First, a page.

An Australian-led international trial to investigate whether a common osteoporosis drug can delay or prevent breast cancer in women with an inherited BRCA1 mutation is actively recruiting.
Previously published laboratory research by the co-principal investigator of the Breast Cancer Trials BRCA-P trial, Professor Geoff Lindeman, suggested RANKL blockade was a promising strategy in the prevention of breast cancer.
Because of these promising results, the trial, which will determine if switching off RANK ligand with denosumab delays or prevents breast cancer in high-risk women, has been fast-tracked.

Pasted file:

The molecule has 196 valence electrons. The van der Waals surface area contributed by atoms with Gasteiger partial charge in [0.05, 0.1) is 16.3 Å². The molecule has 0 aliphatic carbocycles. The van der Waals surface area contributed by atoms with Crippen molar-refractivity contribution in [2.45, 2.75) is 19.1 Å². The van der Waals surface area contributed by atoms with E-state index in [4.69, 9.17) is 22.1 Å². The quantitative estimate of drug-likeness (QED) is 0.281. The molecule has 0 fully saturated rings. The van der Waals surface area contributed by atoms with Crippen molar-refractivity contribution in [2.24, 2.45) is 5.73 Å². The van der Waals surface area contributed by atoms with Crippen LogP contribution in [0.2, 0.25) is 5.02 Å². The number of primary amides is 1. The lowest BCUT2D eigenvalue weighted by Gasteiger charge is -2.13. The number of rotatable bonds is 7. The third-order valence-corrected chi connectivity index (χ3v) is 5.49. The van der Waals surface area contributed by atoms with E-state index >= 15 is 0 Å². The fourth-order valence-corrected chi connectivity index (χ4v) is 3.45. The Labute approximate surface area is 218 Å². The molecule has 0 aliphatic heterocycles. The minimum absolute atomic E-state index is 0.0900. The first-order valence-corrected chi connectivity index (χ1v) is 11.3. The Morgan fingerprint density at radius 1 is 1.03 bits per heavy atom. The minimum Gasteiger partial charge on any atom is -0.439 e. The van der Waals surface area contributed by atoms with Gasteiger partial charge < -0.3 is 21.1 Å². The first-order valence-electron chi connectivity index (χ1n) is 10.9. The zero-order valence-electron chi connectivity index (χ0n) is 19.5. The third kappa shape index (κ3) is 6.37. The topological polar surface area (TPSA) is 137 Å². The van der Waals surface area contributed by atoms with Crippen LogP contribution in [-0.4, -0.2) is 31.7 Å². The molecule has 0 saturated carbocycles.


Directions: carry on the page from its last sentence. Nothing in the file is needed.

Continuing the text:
According to Professor Lindeman, a medical oncologist at the Peter MacCallum Cancer Centre and Royal Melbourne Hospital, the results of the trial could potentially herald a landmark breakthrough for women with the genetic mutation who typically have a 70% risk of developing breast cancer over the course of their lifetime and a 40% risk of developing ovarian cancer.
Across Australia over the next two years, 14 sites will aim to recruit 300 women with the BRCA1 gene mutation, who are aged 25 to 55 years and breast and ovarian cancer-free. Austria, Germany, Israel, Spain, the UK and the US are also recruiting patients to the trial.
Denosumab is approved in Australia for the treatment of osteoporosis in postmenopausal people and for the prevention of bone-related problems in adults with bone metastases due to cancer.